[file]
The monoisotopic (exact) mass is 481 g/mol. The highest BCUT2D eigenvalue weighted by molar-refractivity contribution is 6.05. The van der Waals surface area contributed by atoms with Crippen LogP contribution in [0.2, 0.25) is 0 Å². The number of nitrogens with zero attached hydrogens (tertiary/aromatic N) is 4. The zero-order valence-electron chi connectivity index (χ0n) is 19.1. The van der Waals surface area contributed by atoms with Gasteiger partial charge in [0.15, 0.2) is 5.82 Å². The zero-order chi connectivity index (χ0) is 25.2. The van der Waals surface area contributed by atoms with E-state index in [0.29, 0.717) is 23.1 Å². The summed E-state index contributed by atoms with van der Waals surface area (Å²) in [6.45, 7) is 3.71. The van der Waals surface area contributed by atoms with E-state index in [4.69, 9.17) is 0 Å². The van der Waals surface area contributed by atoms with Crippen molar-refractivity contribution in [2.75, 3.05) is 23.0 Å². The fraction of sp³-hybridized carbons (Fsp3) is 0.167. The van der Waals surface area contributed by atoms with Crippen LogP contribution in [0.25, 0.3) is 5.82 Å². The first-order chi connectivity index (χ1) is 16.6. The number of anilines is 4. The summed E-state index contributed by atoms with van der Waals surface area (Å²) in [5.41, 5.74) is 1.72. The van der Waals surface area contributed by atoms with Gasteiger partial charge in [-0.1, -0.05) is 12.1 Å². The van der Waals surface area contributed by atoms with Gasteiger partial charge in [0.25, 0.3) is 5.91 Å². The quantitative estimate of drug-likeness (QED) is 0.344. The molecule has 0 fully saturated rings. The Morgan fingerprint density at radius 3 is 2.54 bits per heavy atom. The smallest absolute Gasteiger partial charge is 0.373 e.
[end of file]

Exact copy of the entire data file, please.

The monoisotopic (exact) mass is 481 g/mol. The highest BCUT2D eigenvalue weighted by molar-refractivity contribution is 6.05. The van der Waals surface area contributed by atoms with Crippen LogP contribution in [0.2, 0.25) is 0 Å². The number of nitrogens with zero attached hydrogens (tertiary/aromatic N) is 4. The zero-order valence-electron chi connectivity index (χ0n) is 19.1. The van der Waals surface area contributed by atoms with Gasteiger partial charge in [0.15, 0.2) is 5.82 Å². The zero-order chi connectivity index (χ0) is 25.2. The van der Waals surface area contributed by atoms with E-state index in [0.29, 0.717) is 23.1 Å². The summed E-state index contributed by atoms with van der Waals surface area (Å²) in [6.45, 7) is 3.71. The van der Waals surface area contributed by atoms with E-state index in [4.69, 9.17) is 0 Å². The van der Waals surface area contributed by atoms with Crippen molar-refractivity contribution in [2.75, 3.05) is 23.0 Å². The fraction of sp³-hybridized carbons (Fsp3) is 0.167. The van der Waals surface area contributed by atoms with Crippen LogP contribution in [0.25, 0.3) is 5.82 Å². The first-order chi connectivity index (χ1) is 16.6. The number of anilines is 4. The summed E-state index contributed by atoms with van der Waals surface area (Å²) in [5.41, 5.74) is 1.72. The van der Waals surface area contributed by atoms with Gasteiger partial charge in [-0.1, -0.05) is 12.1 Å². The van der Waals surface area contributed by atoms with Gasteiger partial charge in [0.25, 0.3) is 5.91 Å². The quantitative estimate of drug-likeness (QED) is 0.344. The molecule has 0 fully saturated rings. The Morgan fingerprint density at radius 3 is 2.54 bits per heavy atom. The smallest absolute Gasteiger partial charge is 0.373 e.